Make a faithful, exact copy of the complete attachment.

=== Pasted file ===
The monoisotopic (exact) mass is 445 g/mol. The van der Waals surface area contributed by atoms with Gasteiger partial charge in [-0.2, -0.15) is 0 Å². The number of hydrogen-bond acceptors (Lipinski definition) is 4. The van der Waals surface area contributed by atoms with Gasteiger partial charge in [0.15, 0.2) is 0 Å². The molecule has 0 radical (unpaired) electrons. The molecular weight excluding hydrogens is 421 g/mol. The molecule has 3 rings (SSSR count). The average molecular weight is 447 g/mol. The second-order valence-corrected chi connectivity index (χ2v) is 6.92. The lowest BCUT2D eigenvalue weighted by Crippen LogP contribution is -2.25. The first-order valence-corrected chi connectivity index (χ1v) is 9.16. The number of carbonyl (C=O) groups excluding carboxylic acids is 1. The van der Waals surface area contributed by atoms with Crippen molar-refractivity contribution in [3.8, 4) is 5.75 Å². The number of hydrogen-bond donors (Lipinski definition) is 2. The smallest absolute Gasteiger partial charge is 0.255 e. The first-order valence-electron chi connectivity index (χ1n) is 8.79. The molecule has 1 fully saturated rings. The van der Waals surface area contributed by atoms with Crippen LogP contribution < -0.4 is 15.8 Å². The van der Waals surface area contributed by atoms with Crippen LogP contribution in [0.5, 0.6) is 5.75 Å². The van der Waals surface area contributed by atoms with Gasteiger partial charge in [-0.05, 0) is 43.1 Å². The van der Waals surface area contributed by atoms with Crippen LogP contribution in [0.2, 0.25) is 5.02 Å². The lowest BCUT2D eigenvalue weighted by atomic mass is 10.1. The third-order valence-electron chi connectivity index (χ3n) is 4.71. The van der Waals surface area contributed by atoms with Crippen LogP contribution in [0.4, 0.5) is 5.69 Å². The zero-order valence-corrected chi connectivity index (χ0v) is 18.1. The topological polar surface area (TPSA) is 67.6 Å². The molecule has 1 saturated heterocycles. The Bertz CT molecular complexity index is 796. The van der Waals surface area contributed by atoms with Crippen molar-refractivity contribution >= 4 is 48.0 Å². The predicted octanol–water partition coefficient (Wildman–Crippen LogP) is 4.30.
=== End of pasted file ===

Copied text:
The monoisotopic (exact) mass is 445 g/mol. The van der Waals surface area contributed by atoms with Gasteiger partial charge in [-0.2, -0.15) is 0 Å². The number of hydrogen-bond acceptors (Lipinski definition) is 4. The van der Waals surface area contributed by atoms with Gasteiger partial charge in [0.15, 0.2) is 0 Å². The molecule has 0 radical (unpaired) electrons. The molecular weight excluding hydrogens is 421 g/mol. The molecule has 3 rings (SSSR count). The average molecular weight is 447 g/mol. The second-order valence-corrected chi connectivity index (χ2v) is 6.92. The lowest BCUT2D eigenvalue weighted by Crippen LogP contribution is -2.25. The first-order valence-corrected chi connectivity index (χ1v) is 9.16. The number of carbonyl (C=O) groups excluding carboxylic acids is 1. The van der Waals surface area contributed by atoms with Crippen molar-refractivity contribution in [3.8, 4) is 5.75 Å². The number of hydrogen-bond donors (Lipinski definition) is 2. The smallest absolute Gasteiger partial charge is 0.255 e. The first-order valence-electron chi connectivity index (χ1n) is 8.79. The molecule has 1 fully saturated rings. The van der Waals surface area contributed by atoms with Crippen LogP contribution < -0.4 is 15.8 Å². The van der Waals surface area contributed by atoms with Crippen LogP contribution in [0.5, 0.6) is 5.75 Å². The van der Waals surface area contributed by atoms with Gasteiger partial charge in [-0.05, 0) is 43.1 Å². The van der Waals surface area contributed by atoms with Crippen LogP contribution in [0.2, 0.25) is 5.02 Å². The lowest BCUT2D eigenvalue weighted by atomic mass is 10.1. The third-order valence-electron chi connectivity index (χ3n) is 4.71. The van der Waals surface area contributed by atoms with Crippen LogP contribution in [0.4, 0.5) is 5.69 Å². The zero-order valence-corrected chi connectivity index (χ0v) is 18.1. The topological polar surface area (TPSA) is 67.6 Å². The molecule has 1 saturated heterocycles. The Bertz CT molecular complexity index is 796. The van der Waals surface area contributed by atoms with Crippen molar-refractivity contribution >= 4 is 48.0 Å². The predicted octanol–water partition coefficient (Wildman–Crippen LogP) is 4.30.